Not spending enough time alone
It's the other side of the independence coin: even the most extroverted people need time alone to recharge. And if you’re going from your open-office startup to happy hour every night, there’s a good chance you’re not getting that alone time.
Take a couple evenings a week to plan nothing until the day of -- consider yourself “busy” those nights. When the day comes, you can use that time for whatever you need, whether it's yoga, reading, Netflix, email catch-up, whatever.
Turning other people into measuring sticks of success
You know how you feel when you compare yourself to that seemingly successful Facebook friend or the “fitspirational” person you’re following on Insta? How about when you compare yourself to someone you know who is in more debt than you, or who’s going through a terrible breakup, or in a depression, or who just lost a loved one?
Depending on which way you compare, it can either make you really stressed or really grateful. So keep your eyes on your own page... and if you decide to compare, make sure you see the whole book.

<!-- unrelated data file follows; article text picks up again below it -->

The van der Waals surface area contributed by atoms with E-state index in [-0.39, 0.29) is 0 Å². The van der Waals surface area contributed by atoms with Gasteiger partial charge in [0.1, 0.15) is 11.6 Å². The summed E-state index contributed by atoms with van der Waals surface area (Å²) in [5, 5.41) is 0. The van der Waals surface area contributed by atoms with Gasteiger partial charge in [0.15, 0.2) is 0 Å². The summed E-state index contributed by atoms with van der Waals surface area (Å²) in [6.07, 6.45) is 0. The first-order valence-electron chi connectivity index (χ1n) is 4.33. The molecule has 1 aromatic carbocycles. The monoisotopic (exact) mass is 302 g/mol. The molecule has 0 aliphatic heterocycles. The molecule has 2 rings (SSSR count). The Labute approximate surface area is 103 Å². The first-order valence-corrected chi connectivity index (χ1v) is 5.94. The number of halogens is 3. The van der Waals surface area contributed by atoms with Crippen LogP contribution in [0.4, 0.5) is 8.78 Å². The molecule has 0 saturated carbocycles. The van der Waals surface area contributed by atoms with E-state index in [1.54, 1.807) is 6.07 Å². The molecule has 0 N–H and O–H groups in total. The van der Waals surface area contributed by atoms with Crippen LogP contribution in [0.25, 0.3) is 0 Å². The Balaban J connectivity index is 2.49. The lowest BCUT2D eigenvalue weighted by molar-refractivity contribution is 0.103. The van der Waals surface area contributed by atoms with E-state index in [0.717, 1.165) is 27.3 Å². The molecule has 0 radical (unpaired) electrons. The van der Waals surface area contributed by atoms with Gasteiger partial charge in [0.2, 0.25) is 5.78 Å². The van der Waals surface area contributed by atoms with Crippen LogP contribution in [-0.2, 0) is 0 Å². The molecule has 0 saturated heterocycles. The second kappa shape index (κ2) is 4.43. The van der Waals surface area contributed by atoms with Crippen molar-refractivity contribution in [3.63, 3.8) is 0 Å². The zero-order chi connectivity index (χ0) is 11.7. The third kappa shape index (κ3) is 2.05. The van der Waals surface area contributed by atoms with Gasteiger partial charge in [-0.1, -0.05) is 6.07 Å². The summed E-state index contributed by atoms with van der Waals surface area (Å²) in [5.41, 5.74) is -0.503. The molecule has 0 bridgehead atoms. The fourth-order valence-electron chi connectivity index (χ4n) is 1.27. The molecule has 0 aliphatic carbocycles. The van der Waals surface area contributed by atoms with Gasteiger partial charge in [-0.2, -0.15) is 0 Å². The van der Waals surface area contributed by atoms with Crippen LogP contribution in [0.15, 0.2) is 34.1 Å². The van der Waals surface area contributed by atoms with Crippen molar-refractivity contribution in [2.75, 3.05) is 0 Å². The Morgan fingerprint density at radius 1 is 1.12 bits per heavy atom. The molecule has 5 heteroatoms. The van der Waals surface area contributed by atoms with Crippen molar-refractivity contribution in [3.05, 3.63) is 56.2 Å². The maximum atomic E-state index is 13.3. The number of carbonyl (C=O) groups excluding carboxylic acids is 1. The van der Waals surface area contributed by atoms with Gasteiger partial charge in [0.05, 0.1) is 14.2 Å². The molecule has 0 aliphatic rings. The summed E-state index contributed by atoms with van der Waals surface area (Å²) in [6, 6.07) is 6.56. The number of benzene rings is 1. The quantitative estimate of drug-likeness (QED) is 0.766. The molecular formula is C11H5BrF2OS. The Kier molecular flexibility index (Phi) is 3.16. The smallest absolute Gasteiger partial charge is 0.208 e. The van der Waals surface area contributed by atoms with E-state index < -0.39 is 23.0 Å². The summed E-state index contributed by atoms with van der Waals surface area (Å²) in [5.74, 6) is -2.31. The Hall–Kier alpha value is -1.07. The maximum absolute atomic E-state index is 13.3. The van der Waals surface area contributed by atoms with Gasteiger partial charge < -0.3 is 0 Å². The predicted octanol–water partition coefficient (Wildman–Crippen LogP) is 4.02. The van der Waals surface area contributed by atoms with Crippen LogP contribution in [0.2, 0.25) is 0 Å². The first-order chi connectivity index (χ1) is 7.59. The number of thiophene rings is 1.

Setting unreasonable expectations for yourself
You expect you should be functioning at 100% all the time, no matter the circumstances. You even make your "self-care routine" stressful; you have to get to the gym, meditate, and make your green smoothie no matter what! And you definitely can't make mistakes.
There's a pretty good chance you're your own toughest critic. Once you realize you’re in control of your expectations -- becoming a little more realistic and flexible with them, and treating yourself like a fallible human -- you can reduce your stress significantly.
Grieving, though not in a traditional sense
Most people associate grief with death. But you can also experience grief when your relationship or job ends, when you have a falling-out with a friend, when you learn you can’t have kids, when your parent’s memory starts going.
Grief mimics depression, so sleep, concentration, mood, and appetite are often affected. When you’re grieving, you function at a much lower percentage than the level at which you function when you’re feeling comfortable and connected. Lower your expectations for productivity and performance, and get support from a friend or therapist.
Soldiering through your stress doesn’t make it go away, and it can set you up for a breakdown or depression if you're not careful. Instead of telling yourself to power through it, acknowledge that it’s OK to feel stressed, figure out what you need, and ask for help -- or spend a couple weeknights watching Netflix, if that will help.
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Megan Bruneau, MA, RCC, is a psychotherapist and wellness coach who used to be THE WORST at coping with stress. Read more from her at www.OneShrinksPerspective.com or reach her at firstname.lastname@example.org, and follow her on YouTube, Facebook, Twitter, and Instagram.